Step 3: Then, based on the probabilities assigned to different areas, Natal comes up with all possible skeletons that could fit with those body parts. (This step isn't shown in the image above, but it looks similar to the stick-figure drawn on the left, except there are dozens of possible skeletons overlaid on each other.) It ultimately settles on the most probable one. Its reasoning here is partly based on its experience, and partly on more formal kinematics models that programmers added in.
Step 4: Once Natal has determined it has enough certainty about enough body parts to pick the most probable skeletal structure, it outputs that shape to a simplified 3D avatar [image at right]. That's the final skeleton that will be skinned with clothes, hair, and other features and shown in the game.
Step 5: Then it does this all over again—30 times a second! As you move, the brain generates all possible skeletal structures at each frame, eventually deciding on, and outputting, the one that is most probable. This thought process takes just a few milliseconds, so there's plenty of time for the Xbox to take the info and use it to control the game.
(If you want to get into more details on the science, check out the machine-learning papers of Microsoft researcher Andrew Blake, on whose work Natal is partly based.
Wow. I thought this would just be the next Eye Toy, but this is really promising to deliver a lot more than that. Of course, it's going to be hard to make a really accurate golf or bowling simulation if there's nothing to hold on to. Especially for bowling - it'd be hard to get the proper amount of spin on the ball.
You know what I love to do? Run three miles in place in my living room. (Sarcasm)
It is true that this is quite amazing in its design, but it is not really practicle for gamers.
Halo, one of the most popular and reconized games, would be impossible on this system. Alot of it would have been on rail, as in a path has already been set for you, and you just control the upper body movements.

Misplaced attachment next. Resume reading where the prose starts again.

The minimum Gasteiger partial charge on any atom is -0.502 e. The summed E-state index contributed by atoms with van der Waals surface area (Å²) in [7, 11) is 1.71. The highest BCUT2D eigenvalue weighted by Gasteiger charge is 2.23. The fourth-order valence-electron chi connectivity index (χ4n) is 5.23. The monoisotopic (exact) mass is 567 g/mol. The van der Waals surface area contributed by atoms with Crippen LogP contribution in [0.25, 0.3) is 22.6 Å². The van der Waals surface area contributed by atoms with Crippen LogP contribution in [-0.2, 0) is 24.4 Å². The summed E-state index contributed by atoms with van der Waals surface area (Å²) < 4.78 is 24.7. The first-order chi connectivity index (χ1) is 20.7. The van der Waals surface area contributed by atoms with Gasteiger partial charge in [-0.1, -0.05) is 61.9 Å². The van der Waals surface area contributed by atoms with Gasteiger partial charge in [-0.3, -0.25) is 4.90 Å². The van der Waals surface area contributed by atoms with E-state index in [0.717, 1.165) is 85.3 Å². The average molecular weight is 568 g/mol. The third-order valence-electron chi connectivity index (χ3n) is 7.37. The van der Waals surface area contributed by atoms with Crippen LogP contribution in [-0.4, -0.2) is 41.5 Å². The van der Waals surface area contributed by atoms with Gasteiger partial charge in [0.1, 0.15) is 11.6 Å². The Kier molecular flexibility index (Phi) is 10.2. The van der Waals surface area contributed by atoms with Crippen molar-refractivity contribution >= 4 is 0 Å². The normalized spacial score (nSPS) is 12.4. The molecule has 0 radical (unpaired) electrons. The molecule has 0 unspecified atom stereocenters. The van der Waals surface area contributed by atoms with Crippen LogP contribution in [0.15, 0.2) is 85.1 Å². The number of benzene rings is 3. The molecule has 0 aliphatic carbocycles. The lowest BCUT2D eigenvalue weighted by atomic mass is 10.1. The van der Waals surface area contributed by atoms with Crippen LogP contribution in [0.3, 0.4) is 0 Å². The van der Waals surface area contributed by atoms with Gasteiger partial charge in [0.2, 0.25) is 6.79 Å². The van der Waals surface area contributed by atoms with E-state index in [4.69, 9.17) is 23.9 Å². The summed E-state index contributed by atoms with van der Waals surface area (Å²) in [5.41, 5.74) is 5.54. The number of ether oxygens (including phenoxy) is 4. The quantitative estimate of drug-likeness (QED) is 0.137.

how would you play traditional video games? you can't race without a way to control the brakes, gas and steering. and all the war games? its hard to fire a gun without a trigger. like thor0997 said, its an amazing design, but the only thing you could do is run. video game controllers might be annoying because they are always running out of battery, or losing them, or something, but that allow you to play lots of the games you love.
Are you guys kidding me? Are you really that close minded to think that you would have to use this tech without a controller? I am sure some niche games will come out that use no controller, but the possibilities of whats possible with this AND a controller and incredible.
People made such a big deal out of the six-axis controller, but this puts that to shame...
Lets give Microsoft a chance and see if they can really pull this off. (Hopefully its not just vaporware and they include a controller)
I don't think its true to say that you CAN'T play racing games and action games (halo) using natal. In one of Microsoft's first videos showed a family playing a racing game. This video was a great demonstration of gestures that could be used with natal. I don't think you will be able to playing older video games (halo 3)that well using natal. but maybe what ever new games come out in the near future (halo) will have new gesture controls to use with natal. This is amazing technology at work, after all its just a video console accessory. Lets just hope Microsoft gets the hardware, gestures, and marketing right.
I would also like to add to benny476's comment. Natal can also scan objects such as a ball, toy, stick, or even a skate bored you like. But lets not forget facial recognition that natal has to offer. This again adds to the possibility's natal has to offer.
Well said, Bizzy.
Saying you won't be able to play halo on this is like asking the inventor of the automobile "But how will it stay on the rails?"
Do we forget why controllers exist in the first place? They are a highly imperfect translator of our wants. If we could have controlled Mario with just our hands, do you think Nintendo would have given us a little tethered plastic box to mash buttons on? Are analog sticks, shift buttons, and switches somehow intuitive?
Think outside the (x)box!
I have to comment again because I'm pretty excited about this and just thought of something else.
I don't know how detailed it is, but the potential is that if you can scan anything, couldn't ANYTHING be a controller? I can imagine (assuming detailed movement detection) playing a guitar game, a shooting game, a melee fighting game, etc. with just a tennis racquet.
In fact, 50$ says when it comes out, they'll just show someone picking up a regular object and using it as a guide in whatever game they're playing.
Can I see where this is going? Assisting a robot to walk or run. It's rather somewhat the same as a child learning without the long learning curve if it can be programmed along with an assisted balance controler!!!